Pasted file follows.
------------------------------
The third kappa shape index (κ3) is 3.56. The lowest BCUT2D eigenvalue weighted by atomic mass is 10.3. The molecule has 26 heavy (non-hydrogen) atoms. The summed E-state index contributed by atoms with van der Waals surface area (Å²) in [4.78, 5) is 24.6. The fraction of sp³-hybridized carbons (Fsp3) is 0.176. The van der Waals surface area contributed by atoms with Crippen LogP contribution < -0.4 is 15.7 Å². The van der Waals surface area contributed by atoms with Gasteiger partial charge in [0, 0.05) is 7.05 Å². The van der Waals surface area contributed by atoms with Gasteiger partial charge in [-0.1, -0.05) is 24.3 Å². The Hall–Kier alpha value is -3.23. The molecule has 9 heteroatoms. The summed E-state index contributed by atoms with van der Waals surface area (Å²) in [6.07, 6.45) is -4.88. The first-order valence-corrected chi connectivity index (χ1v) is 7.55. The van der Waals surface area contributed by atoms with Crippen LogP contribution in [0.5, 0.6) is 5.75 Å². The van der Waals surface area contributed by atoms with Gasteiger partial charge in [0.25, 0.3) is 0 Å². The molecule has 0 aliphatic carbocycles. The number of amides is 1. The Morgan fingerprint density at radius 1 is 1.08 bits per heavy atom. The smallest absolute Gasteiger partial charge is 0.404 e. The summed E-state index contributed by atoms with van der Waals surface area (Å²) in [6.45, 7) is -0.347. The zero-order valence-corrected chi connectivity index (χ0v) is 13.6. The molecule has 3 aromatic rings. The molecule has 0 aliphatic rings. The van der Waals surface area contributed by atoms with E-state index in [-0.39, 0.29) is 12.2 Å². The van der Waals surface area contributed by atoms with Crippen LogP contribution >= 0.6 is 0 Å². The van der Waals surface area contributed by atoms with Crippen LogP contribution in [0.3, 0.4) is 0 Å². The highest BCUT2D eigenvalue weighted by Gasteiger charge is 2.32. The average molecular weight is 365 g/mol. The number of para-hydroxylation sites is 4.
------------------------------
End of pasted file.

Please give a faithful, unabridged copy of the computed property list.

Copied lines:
The third kappa shape index (κ3) is 3.56. The lowest BCUT2D eigenvalue weighted by atomic mass is 10.3. The molecule has 26 heavy (non-hydrogen) atoms. The summed E-state index contributed by atoms with van der Waals surface area (Å²) in [4.78, 5) is 24.6. The fraction of sp³-hybridized carbons (Fsp3) is 0.176. The van der Waals surface area contributed by atoms with Crippen LogP contribution < -0.4 is 15.7 Å². The van der Waals surface area contributed by atoms with Gasteiger partial charge in [0, 0.05) is 7.05 Å². The van der Waals surface area contributed by atoms with Gasteiger partial charge in [-0.1, -0.05) is 24.3 Å². The Hall–Kier alpha value is -3.23. The molecule has 9 heteroatoms. The summed E-state index contributed by atoms with van der Waals surface area (Å²) in [6.07, 6.45) is -4.88. The first-order valence-corrected chi connectivity index (χ1v) is 7.55. The van der Waals surface area contributed by atoms with Crippen LogP contribution in [0.5, 0.6) is 5.75 Å². The van der Waals surface area contributed by atoms with Gasteiger partial charge in [0.25, 0.3) is 0 Å². The molecule has 0 aliphatic carbocycles. The number of amides is 1. The Morgan fingerprint density at radius 1 is 1.08 bits per heavy atom. The smallest absolute Gasteiger partial charge is 0.404 e. The summed E-state index contributed by atoms with van der Waals surface area (Å²) in [6.45, 7) is -0.347. The zero-order valence-corrected chi connectivity index (χ0v) is 13.6. The molecule has 3 aromatic rings. The molecule has 0 aliphatic rings. The van der Waals surface area contributed by atoms with E-state index in [-0.39, 0.29) is 12.2 Å². The van der Waals surface area contributed by atoms with Crippen LogP contribution >= 0.6 is 0 Å². The van der Waals surface area contributed by atoms with Crippen LogP contribution in [0.3, 0.4) is 0 Å². The highest BCUT2D eigenvalue weighted by Gasteiger charge is 2.32. The average molecular weight is 365 g/mol. The number of para-hydroxylation sites is 4.